Letters from the week of April 1

Martin: “Stop the Grouches!” March 11

Neighborhood Watch

Ah, deadlines, the bane of journalists! Hard to find time to check all your facts.

I am not privy to the events in the courtroom that David Martin described in his column about the Loretto redevelopment; I was not there. But I doubt that Martin presented the central points of the lawsuit.

However, I do know that I have been the president of Volker Neighborhood Association since January 2009. The quotes that were used are several years old.

And while Brooke Salvaggio of BadSeed Farm is very photogenic and I am personally very pro-goat, linking her situation to what’s going on with the Loretto was a bit of a stretch. Dense infill housing is good on one site; farm is good on another site? How are these situations equivalent? Martin thinks both projects are cool, so I suppose that’s enough because he’s the editorial writer.

It is important for residents to be involved in local development decisions, rather than leave all the choices to the professional planners and the developers. There will never be full agreement, though, and it will always be a messy process. Most residents were enthusiastic about a boutique hotel in the Loretto, but a few were against even one more liquor license on 39th Street, for example. The apartment infill question (where, how many, how big) was even more divisive, and there were questions about procedure.

Presenting either of the situations in Martin’s article as impediments by one grump was facile and not really very informative.

Pam Gilford
Kansas City, Missouri

Ad Hominem

I disagree that Mercier or the Volker Neighborhood in general would benefit from the building of one boutique hotel and three apartment buildings. The neighborhood, with its narrow streets, already has numerous problems created by an influx of automobiles. This would increase dramatically on the 3900 block of Mercier, a rather densely built area as it is. Increased automobile traffic and limited parking are major issues in this neighborhood.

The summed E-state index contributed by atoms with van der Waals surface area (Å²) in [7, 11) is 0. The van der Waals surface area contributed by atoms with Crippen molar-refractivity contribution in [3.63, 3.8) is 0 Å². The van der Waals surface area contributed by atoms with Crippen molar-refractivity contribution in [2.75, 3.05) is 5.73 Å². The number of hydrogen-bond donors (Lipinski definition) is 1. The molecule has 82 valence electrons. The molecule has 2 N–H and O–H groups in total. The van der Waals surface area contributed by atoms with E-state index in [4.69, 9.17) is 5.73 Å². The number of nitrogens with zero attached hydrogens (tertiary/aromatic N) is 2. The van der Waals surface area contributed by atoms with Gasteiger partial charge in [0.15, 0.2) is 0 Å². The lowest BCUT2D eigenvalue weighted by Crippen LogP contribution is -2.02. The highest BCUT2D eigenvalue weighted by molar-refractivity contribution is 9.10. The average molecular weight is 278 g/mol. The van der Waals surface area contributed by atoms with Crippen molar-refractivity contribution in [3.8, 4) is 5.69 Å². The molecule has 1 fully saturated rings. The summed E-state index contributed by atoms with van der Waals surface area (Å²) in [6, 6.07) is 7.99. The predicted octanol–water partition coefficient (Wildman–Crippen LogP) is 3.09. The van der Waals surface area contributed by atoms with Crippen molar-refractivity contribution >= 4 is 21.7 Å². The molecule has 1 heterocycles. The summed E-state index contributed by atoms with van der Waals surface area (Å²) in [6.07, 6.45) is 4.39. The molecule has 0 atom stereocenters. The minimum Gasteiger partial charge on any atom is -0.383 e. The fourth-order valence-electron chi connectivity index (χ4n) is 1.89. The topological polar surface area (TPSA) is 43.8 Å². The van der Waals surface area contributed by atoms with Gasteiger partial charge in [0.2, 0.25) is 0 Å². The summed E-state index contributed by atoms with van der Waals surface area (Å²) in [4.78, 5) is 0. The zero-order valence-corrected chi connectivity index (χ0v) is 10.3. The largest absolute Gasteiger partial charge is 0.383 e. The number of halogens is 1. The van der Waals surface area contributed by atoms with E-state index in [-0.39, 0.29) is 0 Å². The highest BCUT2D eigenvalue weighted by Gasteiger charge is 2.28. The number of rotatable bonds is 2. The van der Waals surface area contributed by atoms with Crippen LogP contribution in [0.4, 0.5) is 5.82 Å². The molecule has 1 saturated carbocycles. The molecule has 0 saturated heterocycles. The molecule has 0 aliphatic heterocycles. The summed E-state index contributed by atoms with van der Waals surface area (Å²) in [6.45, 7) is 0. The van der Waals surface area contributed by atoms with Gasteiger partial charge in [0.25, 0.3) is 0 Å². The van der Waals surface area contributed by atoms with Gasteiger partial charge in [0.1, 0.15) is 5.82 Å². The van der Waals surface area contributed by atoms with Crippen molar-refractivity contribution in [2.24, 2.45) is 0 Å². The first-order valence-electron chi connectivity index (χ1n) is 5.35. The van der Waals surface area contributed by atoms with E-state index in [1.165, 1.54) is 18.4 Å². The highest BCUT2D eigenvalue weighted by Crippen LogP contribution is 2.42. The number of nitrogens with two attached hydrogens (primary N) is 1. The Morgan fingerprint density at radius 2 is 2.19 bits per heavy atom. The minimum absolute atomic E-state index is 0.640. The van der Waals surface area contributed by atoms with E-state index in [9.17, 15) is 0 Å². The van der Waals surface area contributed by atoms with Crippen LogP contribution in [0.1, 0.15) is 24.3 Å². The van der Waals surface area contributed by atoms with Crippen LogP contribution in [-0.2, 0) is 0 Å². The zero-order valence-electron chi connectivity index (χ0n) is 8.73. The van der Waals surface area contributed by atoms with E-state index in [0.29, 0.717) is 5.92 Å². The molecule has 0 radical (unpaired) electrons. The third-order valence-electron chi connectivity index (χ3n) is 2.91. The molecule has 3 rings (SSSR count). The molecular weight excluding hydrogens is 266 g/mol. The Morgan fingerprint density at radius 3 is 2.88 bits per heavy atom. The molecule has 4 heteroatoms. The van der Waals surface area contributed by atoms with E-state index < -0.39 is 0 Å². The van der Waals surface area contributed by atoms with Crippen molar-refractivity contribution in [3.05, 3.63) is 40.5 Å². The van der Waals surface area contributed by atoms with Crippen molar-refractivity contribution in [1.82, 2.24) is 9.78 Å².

Additionally, the vacant green space on the west side of the Loretto provides a welcome respite from the current density of this street. Who needs more apartments?

And, in the interest of full disclosure, Mr. Martin should have noted in his article that the Loretto has a very nice display ad that runs regularly in The Pitch.

Susan Herold
Kansas City, Missouri

David Martin responds: Yes, I erred in identifying Judy Widener as the “current” president of the Volker Neighborhood Association. Widener was the neighborhood group’s president at the time of the City Council meeting I described. As my column stated, the meeting took place in 2007.

Susan Herold makes a fair point about full disclosure. However, I was unaware that anyone connected to the property had advertised in The Pitch until after the story had gone to press, and knowing wouldn’t have affected my reporting or the editing of my column.

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